As is the case with another notorious Google Docs phishing scam, security tools don't interpret such a message as malicious because it is sent by Google. To top it off, the notification only mentions the sender's name while omitting the email address. This allows the criminal to easily pass themselves off as someone the recipient trusts. The link embedded in the comment leads to a site that tries to hoodwink the user into giving away their sensitive data.

Evil URLs lurking in Google Forms

Similar to the previously described trick, this mechanism mishandles a reputable service blindly trusted both by email filters and users. To orchestrate the hoax, a perpetrator uses Google Forms to create a booby-trapped survey in which one of the responses contains a phishing link. The sketchy field additionally includes a bait phrase that says something along the lines of "You have a pending refund."

To put the finishing touches on the ruse, the scammer indicates the target's email address so that the person receives an invitation to complete the eye-catching survey. Since this message is generated by a Google service, SEGs and other protection instruments ignore it. Moreover, the victim is likely to engage with this pseudo-questionnaire, only to follow the bad link and unwittingly download malware or disclose personally identifiable information (PII).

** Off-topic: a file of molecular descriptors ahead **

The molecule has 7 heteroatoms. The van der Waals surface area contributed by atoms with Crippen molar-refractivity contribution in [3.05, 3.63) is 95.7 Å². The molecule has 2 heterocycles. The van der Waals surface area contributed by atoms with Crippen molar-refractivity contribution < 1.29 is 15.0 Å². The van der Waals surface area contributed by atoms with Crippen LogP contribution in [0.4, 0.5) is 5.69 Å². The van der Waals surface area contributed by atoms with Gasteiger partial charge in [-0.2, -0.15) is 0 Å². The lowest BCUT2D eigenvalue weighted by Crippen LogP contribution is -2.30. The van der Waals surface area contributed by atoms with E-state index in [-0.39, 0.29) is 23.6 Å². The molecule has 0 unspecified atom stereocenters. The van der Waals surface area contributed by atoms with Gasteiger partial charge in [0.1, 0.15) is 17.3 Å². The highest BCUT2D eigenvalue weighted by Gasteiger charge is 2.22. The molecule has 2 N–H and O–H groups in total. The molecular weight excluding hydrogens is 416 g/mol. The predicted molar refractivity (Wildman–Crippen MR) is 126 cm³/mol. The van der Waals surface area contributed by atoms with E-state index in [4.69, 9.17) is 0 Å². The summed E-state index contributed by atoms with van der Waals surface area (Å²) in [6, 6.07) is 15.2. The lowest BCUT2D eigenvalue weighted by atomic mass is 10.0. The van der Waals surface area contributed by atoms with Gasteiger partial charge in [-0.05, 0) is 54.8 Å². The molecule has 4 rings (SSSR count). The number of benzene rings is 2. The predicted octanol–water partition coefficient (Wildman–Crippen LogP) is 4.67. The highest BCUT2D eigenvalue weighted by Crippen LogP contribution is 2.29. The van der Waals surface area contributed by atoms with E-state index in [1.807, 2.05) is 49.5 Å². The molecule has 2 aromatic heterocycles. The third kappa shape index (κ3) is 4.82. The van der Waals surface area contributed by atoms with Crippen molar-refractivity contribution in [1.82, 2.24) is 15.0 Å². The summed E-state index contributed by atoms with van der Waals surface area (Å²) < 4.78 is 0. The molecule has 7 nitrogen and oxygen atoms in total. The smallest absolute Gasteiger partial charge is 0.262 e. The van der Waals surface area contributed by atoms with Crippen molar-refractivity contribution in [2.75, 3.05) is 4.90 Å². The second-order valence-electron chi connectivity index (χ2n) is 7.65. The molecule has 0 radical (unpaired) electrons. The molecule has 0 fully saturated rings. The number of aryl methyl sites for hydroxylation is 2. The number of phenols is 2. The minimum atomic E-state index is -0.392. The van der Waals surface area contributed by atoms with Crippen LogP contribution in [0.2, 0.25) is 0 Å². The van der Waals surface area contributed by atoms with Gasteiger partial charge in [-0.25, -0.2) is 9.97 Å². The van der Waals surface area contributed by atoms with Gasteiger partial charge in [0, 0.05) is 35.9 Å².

Tweaks at the level of an email's HTML code

Another way to make a shady message slip through the cracks is to reverse the text in its HTML code and then render it forwards so that it looks normal to the recipient. Since the skewed source code doesn't overlap any known phishing templates, SEGs will give such an email the green light to reach the inbox.

A particularly stealthy spin-off of this hoax involves Cascading Style Sheets (CSS), a markup language used to enrich web documents with style components, such as background color, spacing, and font size.

The exploitation boils down to abusing CSS to jumble Latin and Arabic scripts in the raw HTML code. Because these strings flow in opposite directions, it's easier for threat actors to pull off the above mentioned text reversing trick. In the aftermath of this foul play, the message circumvents defenses while staying human-readable.

Public cloud services become oases for credential phishing sites